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Journalist bodies raise alarm over proposed Broadcasting Services Bill

he National Alliance of Journalists (NAJ), the Delhi Union of Journalists (DUJ), and the Andhra Pradesh Working Journalists Federation (APWJF) join the Network of Women in Media India, (NWMI) and the Editors Guild of India and others – have expressed “grave reservations” against the proposed Broadcasting Services (Regulation) Bill 2023. They describe it as a “gateway to censorship”.

In a joint statement the NAJ, DUJ, and APWJF say that this proposed Bill is a step further “to expanding a new era of undeclared censorship” and increasing government control over all types of media from TV channels, to films, and platforms like Netflix and Prime Video, YouTube, radio, even Instagram and other social media platforms as well as news websites and journalists.

The Broadcasting Services (Regulation) Bill, 2023 comes on the heels of the Telecom Act of 2023, the Digital Personal Data Protection Act, 2023, and the IT Amendment Rules, 2023.

According to the statement, the Broadcasting Bill blurs the distinction between journalism and content creation. “The definition of news and current affair has been deliberately left so broad that all sorts of online media can be controlled through it. It clubs together both broadcast and digital media, although broadcast media includes the big channels while digital news media channels are often small outfits run by one or two persons.”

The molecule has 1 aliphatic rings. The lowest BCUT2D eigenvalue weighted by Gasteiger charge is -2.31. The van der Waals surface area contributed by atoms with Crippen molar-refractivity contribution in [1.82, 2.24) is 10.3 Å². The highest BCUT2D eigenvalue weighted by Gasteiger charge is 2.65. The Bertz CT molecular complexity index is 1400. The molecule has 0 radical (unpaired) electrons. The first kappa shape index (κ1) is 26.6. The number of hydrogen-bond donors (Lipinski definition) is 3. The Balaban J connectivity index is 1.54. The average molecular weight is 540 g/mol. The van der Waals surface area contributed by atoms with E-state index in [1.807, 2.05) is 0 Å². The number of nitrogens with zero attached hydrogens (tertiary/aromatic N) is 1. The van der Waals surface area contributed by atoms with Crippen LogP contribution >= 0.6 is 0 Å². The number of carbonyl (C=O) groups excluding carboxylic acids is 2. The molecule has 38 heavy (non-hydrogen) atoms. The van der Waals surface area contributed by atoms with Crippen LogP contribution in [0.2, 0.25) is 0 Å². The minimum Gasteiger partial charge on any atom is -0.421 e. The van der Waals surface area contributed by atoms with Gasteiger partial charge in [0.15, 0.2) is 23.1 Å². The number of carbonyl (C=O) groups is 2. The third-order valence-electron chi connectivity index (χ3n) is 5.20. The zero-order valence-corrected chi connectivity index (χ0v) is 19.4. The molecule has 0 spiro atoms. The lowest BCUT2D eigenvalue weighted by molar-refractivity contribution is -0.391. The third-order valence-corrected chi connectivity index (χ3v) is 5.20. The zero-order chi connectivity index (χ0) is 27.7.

It goes on to add, “Many clauses, particularly those relating to self-censorship, are completely impractical given the nature of small news media. Some dangerous clauses include the power to seize electronic devices including studio equipment. There are apprehensions that the Bill could muffle independent voices including those of YouTube journalists, news analysts and digital websites.”

As an alternative, the journalist outfits say such a Bill could wait till the formation of a common body like a Media Commission of India comprising experts and stakeholders who could look into all aspects of self regulation rather than inviting government control.

“Today there exists a wide spectrum media, ranging from print, broadcast, digital to TV and other media and it is not possible to regulate it through such measures. Instead, it is necessary to organise extensive consultations with all stakeholders, look into the common grievances’ and seek common solutions. Decisions made without democratic consultations could smack of authoritarianism.”

They allege that the Broadcast Bill “is being pushed in a hurry and could be yet another attempt to curb independent thinking, protest and dissent. It should be immediately rolled back.”

According to the statement, “the Bill is ominously, inexplicably silent on the concentration of media ownership in big corporate hands which is itself a big threat to freedom of expression and diversity of opinion”. The Wire

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